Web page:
An SLR/DSLR is to a photographer what a brush-paint-easel is to a painter. If you're a proud owner of an SLR or a DSLR, and want to understand how to take care of your coveted possession, then this post is for you.
It's elementary Dear Watson: The camera will require protection from dirt, dust, water, smoke, extreme heat or cold and humidity. They can withstand only some onslaught from these elements of nature like sudden change in temperatures & humidity.
Bag it!: Invest in a camera bag or a backpack, preferably waterproof and a cleaning kit. The bag should be large enough to accommodate your camera, and also accessories like additional lenses, cleaning kit and spare batteries.
Aye aye Cap-tain!: Never ever put your camera in the bag without something protecting the sensor which means do not unscrew your lens from the body when storing the camera. If you really need to, use a body cap to protect the sensor.
Cleanliness is godliness: A little spec of dust on the sensor or the lens can ruin your photos. Use a soft bristled brush to remove dust from camera, lens body and lens glass. Extend a zoom lens to it's full length to get access to the inner barrel.
Sensor prime: DSLRs have a setting in the menu to auto-clean a sensor. If a manual clean is required, find the menu option which prepares the camera for manual cleaning by locking up the mirror and follow directions. Clean the sensor with a soft brush.
A battery that fires: On time. And when it's in use. But, if you think you’re not going to use your camera for a long time, remove the battery. A battery left inside the camera not being used, can cause corrosion.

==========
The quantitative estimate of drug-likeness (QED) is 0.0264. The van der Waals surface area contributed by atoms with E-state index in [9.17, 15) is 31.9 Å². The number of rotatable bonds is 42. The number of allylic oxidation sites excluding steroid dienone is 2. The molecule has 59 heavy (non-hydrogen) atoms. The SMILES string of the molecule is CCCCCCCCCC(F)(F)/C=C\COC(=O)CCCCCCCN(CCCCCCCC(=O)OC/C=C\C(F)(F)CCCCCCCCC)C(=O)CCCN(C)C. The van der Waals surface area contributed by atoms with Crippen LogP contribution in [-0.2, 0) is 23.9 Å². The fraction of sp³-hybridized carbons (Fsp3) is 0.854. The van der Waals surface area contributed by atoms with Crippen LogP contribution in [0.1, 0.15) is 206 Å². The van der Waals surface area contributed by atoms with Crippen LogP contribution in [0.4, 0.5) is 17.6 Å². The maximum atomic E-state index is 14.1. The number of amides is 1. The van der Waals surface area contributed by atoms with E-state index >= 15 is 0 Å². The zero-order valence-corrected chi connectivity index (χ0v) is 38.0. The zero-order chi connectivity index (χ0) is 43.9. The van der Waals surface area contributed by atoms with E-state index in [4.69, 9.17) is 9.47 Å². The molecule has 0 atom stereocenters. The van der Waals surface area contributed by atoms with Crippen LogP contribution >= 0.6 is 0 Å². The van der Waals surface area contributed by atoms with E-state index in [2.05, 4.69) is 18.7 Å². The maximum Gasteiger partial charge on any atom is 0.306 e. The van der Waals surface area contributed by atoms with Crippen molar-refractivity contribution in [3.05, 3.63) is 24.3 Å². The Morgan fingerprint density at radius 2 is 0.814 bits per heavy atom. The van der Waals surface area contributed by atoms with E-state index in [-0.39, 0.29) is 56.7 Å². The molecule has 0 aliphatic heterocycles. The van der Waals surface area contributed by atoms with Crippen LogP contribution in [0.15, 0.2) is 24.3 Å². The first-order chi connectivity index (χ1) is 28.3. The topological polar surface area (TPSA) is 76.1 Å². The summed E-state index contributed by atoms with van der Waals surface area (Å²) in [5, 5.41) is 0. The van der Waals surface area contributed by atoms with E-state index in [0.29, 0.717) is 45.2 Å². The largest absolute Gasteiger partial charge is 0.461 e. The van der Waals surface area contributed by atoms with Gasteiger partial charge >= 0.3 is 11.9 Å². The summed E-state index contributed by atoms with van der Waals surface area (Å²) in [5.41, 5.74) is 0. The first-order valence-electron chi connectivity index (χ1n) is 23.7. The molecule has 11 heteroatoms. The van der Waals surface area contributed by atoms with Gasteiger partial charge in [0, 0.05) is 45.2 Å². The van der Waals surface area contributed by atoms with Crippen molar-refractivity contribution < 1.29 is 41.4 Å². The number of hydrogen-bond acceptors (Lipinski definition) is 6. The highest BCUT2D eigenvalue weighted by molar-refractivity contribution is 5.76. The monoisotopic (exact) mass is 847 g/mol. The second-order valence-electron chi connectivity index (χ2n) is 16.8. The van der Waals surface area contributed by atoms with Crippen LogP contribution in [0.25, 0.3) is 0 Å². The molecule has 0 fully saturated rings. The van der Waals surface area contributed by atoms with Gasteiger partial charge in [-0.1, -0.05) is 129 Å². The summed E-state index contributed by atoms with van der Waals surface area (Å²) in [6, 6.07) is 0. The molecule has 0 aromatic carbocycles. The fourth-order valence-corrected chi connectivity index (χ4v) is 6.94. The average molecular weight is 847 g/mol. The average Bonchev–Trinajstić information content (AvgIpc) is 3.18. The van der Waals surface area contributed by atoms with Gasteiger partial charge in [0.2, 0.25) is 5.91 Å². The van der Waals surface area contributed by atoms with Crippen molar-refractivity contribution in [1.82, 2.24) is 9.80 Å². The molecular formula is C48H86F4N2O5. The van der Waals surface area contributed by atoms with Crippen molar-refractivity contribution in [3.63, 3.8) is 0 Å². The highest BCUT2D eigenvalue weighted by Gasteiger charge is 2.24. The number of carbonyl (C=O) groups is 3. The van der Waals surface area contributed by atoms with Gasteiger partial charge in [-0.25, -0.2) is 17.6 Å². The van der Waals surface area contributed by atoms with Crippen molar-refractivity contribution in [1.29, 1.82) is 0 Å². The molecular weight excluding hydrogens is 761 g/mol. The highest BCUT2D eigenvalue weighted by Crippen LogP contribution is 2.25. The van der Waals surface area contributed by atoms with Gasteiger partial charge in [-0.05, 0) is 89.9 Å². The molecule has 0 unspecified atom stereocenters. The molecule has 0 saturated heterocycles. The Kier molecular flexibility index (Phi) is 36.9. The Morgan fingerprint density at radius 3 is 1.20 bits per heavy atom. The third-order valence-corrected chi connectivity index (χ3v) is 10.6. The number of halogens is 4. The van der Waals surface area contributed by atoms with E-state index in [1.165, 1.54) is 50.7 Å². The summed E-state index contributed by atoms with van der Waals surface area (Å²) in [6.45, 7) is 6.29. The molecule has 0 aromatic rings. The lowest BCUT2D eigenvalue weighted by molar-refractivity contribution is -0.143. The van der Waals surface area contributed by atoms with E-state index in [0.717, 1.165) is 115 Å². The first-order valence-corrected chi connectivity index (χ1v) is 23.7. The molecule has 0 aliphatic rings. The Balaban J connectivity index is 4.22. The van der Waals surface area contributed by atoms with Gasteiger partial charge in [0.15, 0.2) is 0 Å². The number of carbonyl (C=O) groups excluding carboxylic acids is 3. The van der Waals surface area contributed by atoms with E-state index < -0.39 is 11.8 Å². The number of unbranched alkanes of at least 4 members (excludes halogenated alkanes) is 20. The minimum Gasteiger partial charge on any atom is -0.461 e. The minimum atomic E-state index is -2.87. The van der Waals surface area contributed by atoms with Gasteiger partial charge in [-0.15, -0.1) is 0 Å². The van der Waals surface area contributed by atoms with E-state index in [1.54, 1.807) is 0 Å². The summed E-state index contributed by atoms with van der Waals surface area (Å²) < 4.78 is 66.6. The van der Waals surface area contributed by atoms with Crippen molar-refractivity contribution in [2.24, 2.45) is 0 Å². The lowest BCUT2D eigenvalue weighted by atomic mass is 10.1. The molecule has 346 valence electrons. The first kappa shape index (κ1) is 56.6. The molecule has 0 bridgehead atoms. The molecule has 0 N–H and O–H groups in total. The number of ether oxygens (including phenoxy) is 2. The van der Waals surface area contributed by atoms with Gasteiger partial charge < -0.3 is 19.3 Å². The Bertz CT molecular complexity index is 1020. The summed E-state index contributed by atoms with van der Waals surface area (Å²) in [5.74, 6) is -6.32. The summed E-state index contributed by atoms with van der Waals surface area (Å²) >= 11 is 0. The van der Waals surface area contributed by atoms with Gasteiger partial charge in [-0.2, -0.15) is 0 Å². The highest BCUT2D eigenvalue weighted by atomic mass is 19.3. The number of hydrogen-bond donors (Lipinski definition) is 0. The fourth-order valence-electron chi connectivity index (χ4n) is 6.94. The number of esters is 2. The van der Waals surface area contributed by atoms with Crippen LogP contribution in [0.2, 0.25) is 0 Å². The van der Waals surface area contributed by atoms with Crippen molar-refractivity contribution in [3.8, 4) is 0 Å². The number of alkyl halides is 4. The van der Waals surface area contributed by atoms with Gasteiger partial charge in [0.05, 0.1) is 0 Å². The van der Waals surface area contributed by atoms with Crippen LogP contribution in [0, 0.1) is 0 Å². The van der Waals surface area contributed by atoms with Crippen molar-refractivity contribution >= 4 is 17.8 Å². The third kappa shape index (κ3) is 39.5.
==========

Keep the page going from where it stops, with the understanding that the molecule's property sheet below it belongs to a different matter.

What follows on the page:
Ahh! I re-mem-ber: Memory cards, should never be removed from the camera when it is ON. You're risking corrupting the camera's programming software if you do something like this. Buy a faster memory as slower memory makes the camera processor work harder.
Your camera’s going to love you for taking care of it! Happy clicking!
Dusty needs a duster: Dust can be a party pooper, especially in outdoor shoots. Be quick while changing lens. Use a body cap if you need more time. Pack a cleaning kit if you’re planning to be outdoors for extended periods of time.
Blow hot, blow cold: DSLR manufacturers tell us their cameras can withstand temperatures as high as 45 degrees Celsius, and humidity up-to 85%. Beware of quick changes in temperatures. It can cause condensation on the lens and sometimes even fungus.
Caps-a-lot: A body cap. A lens cap. These are your best friends. Always put a lens cap on while storing it. When you remove the lens cap to use the camera, ensure the cap goes into the bag, and not in your sweaty shirt's pocket.